Group members also mentioned that writing is a way to review life experiences and engaged in a compassionate relationship with oneself. Frances- a former psychoanalyst and current visual artist, poet and prose writing- said, “Writing is about deepening our relationship with ourselves. It’s almost as if a part of the brain comes into play and more and more things because intertwined. I think the hormones come into play-isn’t serotonin the pleasure hormone? And you develop a really loving quality toward yourself. It’s the happiest time in my day.”
Tonia, who joined the group initially “to honor those who perished” during World War II, has writing movingly about her experiences in Poland before being sent to Auschwitz, as well as about her life afterwards. She has indeed honored lost friends through her writing. She observed that coming to the writing group “is like therapy. I make every effort not to miss a class, especially when I am depressed or down. It’s a great feeling of belonging and being accepted in what I write, that it’s not idiotic, that people like what I write.”
The Morningside Gardens writing group’s senior member, 98-year-old Albert Lu, said, “You know why we come to this group? To show off what we can do. What else can we do except write? We can’t walk up a hill anymore. This group has taught me new angles, new techniques. The reason I still come even with weak sight and hearing is because I believe firmly in ‘aging creatively’. This is exactly what it means to age creatively; once a week I can do something either good or bad. I can write. Another reason I write is that my experiences have been so different because I have been alive through almost the whole last century!”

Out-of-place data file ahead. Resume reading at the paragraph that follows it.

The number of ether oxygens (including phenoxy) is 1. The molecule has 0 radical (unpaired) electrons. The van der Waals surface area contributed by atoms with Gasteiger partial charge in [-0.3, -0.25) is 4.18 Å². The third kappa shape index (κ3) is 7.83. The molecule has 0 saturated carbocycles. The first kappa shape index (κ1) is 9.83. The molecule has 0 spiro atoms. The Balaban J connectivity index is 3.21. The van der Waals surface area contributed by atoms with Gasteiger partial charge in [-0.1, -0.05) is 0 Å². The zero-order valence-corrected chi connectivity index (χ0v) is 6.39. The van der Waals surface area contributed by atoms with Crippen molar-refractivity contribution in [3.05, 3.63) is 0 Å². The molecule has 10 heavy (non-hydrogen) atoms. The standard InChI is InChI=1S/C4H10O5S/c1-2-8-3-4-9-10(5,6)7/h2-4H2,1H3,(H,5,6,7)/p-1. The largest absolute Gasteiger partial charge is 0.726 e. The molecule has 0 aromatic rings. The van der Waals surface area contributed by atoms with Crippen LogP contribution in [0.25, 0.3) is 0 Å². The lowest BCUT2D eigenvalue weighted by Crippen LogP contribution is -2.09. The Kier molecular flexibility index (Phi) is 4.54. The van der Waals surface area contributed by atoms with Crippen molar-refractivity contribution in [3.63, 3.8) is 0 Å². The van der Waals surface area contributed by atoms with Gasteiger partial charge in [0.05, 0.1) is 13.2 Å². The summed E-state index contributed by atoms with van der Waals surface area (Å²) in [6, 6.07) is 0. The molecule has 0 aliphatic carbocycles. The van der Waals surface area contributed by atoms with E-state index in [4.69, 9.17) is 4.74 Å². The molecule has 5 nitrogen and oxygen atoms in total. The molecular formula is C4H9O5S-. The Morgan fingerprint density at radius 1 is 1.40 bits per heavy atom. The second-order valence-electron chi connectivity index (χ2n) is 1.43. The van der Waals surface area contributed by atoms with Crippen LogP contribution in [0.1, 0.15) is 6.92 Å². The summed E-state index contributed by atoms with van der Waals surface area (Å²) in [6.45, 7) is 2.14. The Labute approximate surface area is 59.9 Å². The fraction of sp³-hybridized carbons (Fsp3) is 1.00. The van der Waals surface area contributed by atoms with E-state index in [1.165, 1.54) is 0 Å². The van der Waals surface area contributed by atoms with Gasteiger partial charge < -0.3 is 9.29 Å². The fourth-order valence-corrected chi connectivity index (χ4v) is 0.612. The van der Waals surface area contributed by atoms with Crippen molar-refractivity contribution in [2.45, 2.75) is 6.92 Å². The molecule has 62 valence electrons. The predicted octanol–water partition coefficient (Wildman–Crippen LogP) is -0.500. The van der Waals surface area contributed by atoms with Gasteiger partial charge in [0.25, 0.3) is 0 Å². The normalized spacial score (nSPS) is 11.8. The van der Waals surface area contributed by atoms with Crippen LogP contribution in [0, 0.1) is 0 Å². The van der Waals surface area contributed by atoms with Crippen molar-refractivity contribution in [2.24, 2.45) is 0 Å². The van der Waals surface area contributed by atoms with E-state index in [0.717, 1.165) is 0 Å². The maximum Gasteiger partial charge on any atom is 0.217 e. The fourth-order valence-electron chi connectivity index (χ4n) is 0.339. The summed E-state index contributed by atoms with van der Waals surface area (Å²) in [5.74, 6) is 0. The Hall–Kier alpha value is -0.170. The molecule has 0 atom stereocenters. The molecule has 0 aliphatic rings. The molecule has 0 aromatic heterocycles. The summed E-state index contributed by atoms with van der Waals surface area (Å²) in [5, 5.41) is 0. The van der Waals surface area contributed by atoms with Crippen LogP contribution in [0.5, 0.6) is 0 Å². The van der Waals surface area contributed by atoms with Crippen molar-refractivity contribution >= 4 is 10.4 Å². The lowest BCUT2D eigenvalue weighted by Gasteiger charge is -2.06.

Over the eyras, we have created a community in the ESTA writing workshop at Morningside Gardens-a community that everyone feels is unique in their lives. The program offers elders a place to share work that encompasses deep emotion, humor, tenderness, and personal stories of loss and tragedy, as well as a safe environment to work on writing as an art form.
In addition to all of the personal benefits they gain from writing, I believe that every person who has ever participated in our workshop has written something of value to pass along if they wish; has demonstrated the power to move a reader; has grown in his or her use of imagery, character, place and evoking a time; and, most important, has found her or his unmistakable style and voice.
Susan Willerman has been a teaching artist for ESTA for 14 years, in addition to running theater workshops for other arts organization in New York City.